In a groundbreaking study, researchers from Wuhan University and the State Key Laboratory of Water Resources and Hydropower Engineering Science have demonstrated the potential of Localized Surface Plasmon Resonance (LSPR)-based two-dimensional nanostructures for optical storage.
The study, published in Optics Communications, provides another possibility for ultra-high density and high-resolution optical storage.
Optical storage technology has been developing rapidly recently, with an increasing amount of research focusing on multi-dimensional high-density storage. While three-dimensional storage can achieve ultra-high-density optical storage by stacking two-dimensional storage layer by layer, it has limitations. These include high manufacturing costs, large processing errors, and complex readout processes. As a result, the implementation of two-dimensional ultra-high-density optical storage has become an area of great interest.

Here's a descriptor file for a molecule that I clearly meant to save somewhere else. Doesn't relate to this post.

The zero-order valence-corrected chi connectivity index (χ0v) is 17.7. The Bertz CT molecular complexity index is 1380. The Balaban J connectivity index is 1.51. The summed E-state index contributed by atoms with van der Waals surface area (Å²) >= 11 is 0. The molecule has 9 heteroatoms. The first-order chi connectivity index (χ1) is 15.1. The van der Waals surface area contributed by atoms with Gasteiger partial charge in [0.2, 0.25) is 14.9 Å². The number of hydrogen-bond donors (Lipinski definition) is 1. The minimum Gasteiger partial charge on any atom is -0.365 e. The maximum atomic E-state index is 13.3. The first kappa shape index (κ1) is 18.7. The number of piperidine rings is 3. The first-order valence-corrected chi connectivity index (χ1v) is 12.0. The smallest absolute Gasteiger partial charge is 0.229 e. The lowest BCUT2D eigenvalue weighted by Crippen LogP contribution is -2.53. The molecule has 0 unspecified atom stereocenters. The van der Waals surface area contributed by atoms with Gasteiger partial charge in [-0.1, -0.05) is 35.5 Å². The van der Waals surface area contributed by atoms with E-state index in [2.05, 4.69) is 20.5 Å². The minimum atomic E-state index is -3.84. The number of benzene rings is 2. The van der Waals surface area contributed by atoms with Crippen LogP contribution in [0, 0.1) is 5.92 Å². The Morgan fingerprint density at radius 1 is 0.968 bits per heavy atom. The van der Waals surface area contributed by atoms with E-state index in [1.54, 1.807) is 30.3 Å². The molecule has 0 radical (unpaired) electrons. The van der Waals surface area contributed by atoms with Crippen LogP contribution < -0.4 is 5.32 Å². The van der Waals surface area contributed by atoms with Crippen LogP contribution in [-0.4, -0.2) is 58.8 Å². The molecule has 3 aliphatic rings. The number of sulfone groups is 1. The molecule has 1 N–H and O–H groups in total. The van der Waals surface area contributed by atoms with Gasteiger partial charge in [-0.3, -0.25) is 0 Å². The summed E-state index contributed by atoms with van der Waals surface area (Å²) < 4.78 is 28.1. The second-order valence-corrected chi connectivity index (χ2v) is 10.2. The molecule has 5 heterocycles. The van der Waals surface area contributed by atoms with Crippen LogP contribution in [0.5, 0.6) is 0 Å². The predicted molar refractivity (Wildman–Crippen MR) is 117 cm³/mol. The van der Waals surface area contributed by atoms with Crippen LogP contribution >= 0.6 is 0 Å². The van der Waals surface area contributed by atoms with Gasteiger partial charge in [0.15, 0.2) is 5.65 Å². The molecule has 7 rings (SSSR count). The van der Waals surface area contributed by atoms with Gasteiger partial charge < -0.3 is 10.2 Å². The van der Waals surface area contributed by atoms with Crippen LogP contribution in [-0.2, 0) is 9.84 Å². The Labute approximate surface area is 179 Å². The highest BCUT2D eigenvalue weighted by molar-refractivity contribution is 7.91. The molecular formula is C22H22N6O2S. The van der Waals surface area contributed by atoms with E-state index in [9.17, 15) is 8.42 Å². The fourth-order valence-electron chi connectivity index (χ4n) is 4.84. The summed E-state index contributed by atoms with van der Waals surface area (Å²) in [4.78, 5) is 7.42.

Superior to Blu-ray
The research team, led by Zhidan Lei, Dekun Yang, and Yiduo Xu, used 'plasmonic technology' to realize ultra-high-density, low maintenance media, and long-life optical storage. They designed nano-scaled rotary gold square two-dimensional arrays to achieve ultra-high-density optical storage.
For angle-resolved LSPR nano-arrays, when the rotation angle of a single unit gold square nano-structure is 2°, the storage density was found to be 12.79 GB/cm2. This is a staggering 53.29 times greater than that of a single-layer Blu-ray disc. The researchers found that by varying the shape and size of the nano-structure, even higher two-dimensional storage densities could be achieved.
The findings of the study show that, with proper design, the density of two-dimensional optical storage can match or even exceed that of three-dimensional optical storage, potentially revolutionizing the way we store, archive and access data in the future.
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Wayne Williams is a freelancer writing news for TechRadar Pro. He has been writing about computers, technology, and the web for 30 years. In that time he wrote for most of the UK’s PC magazines, and launched, edited and published a number of them too.